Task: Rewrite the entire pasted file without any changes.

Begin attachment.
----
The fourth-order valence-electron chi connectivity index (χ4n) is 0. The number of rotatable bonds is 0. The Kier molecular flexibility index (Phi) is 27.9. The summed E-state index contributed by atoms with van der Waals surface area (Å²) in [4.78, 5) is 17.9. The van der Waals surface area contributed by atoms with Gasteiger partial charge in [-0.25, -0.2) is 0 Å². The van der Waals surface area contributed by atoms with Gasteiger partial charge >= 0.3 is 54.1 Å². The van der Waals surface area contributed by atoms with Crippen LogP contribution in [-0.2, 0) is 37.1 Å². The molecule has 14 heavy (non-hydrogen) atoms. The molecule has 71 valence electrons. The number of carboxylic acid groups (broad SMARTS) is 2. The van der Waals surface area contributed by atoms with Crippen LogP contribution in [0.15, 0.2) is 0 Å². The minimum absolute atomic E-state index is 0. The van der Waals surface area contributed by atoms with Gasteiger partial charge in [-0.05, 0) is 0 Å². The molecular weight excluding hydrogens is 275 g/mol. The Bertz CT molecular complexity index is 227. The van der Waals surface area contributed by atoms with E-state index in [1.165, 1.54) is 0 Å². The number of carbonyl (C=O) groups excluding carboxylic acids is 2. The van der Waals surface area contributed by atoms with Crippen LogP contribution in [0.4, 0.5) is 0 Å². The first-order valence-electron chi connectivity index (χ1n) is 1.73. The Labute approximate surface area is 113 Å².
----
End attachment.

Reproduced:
The fourth-order valence-electron chi connectivity index (χ4n) is 0. The number of rotatable bonds is 0. The Kier molecular flexibility index (Phi) is 27.9. The summed E-state index contributed by atoms with van der Waals surface area (Å²) in [4.78, 5) is 17.9. The van der Waals surface area contributed by atoms with Gasteiger partial charge in [-0.25, -0.2) is 0 Å². The van der Waals surface area contributed by atoms with Gasteiger partial charge >= 0.3 is 54.1 Å². The van der Waals surface area contributed by atoms with Crippen LogP contribution in [-0.2, 0) is 37.1 Å². The molecule has 14 heavy (non-hydrogen) atoms. The molecule has 71 valence electrons. The number of carboxylic acid groups (broad SMARTS) is 2. The van der Waals surface area contributed by atoms with Crippen LogP contribution in [0.15, 0.2) is 0 Å². The minimum absolute atomic E-state index is 0. The van der Waals surface area contributed by atoms with Gasteiger partial charge in [-0.05, 0) is 0 Å². The molecular weight excluding hydrogens is 275 g/mol. The Bertz CT molecular complexity index is 227. The van der Waals surface area contributed by atoms with E-state index in [1.165, 1.54) is 0 Å². The number of carbonyl (C=O) groups excluding carboxylic acids is 2. The van der Waals surface area contributed by atoms with Crippen LogP contribution in [0.4, 0.5) is 0 Å². The first-order valence-electron chi connectivity index (χ1n) is 1.73. The Labute approximate surface area is 113 Å².